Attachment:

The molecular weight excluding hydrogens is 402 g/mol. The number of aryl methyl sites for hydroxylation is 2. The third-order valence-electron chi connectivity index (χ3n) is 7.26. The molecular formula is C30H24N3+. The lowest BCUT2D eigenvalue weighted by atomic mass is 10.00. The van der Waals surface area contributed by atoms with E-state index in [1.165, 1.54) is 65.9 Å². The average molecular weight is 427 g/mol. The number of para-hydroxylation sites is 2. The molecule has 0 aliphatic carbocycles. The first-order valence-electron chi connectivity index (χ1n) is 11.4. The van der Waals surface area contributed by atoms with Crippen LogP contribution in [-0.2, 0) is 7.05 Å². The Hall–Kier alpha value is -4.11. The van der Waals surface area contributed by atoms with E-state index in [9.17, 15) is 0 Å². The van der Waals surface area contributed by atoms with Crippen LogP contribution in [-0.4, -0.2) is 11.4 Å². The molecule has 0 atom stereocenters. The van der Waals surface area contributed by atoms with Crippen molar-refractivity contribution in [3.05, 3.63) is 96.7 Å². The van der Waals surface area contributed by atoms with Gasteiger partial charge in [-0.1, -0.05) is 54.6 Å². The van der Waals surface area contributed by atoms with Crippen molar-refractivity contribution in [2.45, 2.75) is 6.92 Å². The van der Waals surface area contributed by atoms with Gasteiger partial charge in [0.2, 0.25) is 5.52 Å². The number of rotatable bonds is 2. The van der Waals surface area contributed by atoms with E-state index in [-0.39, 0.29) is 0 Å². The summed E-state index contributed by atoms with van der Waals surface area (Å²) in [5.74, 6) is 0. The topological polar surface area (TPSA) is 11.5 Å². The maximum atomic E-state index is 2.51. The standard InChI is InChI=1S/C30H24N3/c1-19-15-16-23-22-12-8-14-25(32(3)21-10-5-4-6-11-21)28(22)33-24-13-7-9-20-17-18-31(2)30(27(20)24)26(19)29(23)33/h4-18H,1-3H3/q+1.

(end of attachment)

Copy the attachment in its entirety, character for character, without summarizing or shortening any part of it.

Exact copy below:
The molecular weight excluding hydrogens is 402 g/mol. The number of aryl methyl sites for hydroxylation is 2. The third-order valence-electron chi connectivity index (χ3n) is 7.26. The molecular formula is C30H24N3+. The lowest BCUT2D eigenvalue weighted by atomic mass is 10.00. The van der Waals surface area contributed by atoms with E-state index in [1.165, 1.54) is 65.9 Å². The average molecular weight is 427 g/mol. The number of para-hydroxylation sites is 2. The molecule has 0 aliphatic carbocycles. The first-order valence-electron chi connectivity index (χ1n) is 11.4. The van der Waals surface area contributed by atoms with Crippen LogP contribution in [-0.2, 0) is 7.05 Å². The Hall–Kier alpha value is -4.11. The van der Waals surface area contributed by atoms with E-state index in [9.17, 15) is 0 Å². The van der Waals surface area contributed by atoms with Crippen LogP contribution in [-0.4, -0.2) is 11.4 Å². The molecule has 0 atom stereocenters. The van der Waals surface area contributed by atoms with Crippen molar-refractivity contribution in [3.05, 3.63) is 96.7 Å². The van der Waals surface area contributed by atoms with Gasteiger partial charge in [-0.1, -0.05) is 54.6 Å². The van der Waals surface area contributed by atoms with Crippen molar-refractivity contribution in [2.45, 2.75) is 6.92 Å². The van der Waals surface area contributed by atoms with Gasteiger partial charge in [0.2, 0.25) is 5.52 Å². The number of rotatable bonds is 2. The van der Waals surface area contributed by atoms with E-state index in [-0.39, 0.29) is 0 Å². The summed E-state index contributed by atoms with van der Waals surface area (Å²) in [5.74, 6) is 0. The topological polar surface area (TPSA) is 11.5 Å². The maximum atomic E-state index is 2.51. The standard InChI is InChI=1S/C30H24N3/c1-19-15-16-23-22-12-8-14-25(32(3)21-10-5-4-6-11-21)28(22)33-24-13-7-9-20-17-18-31(2)30(27(20)24)26(19)29(23)33/h4-18H,1-3H3/q+1.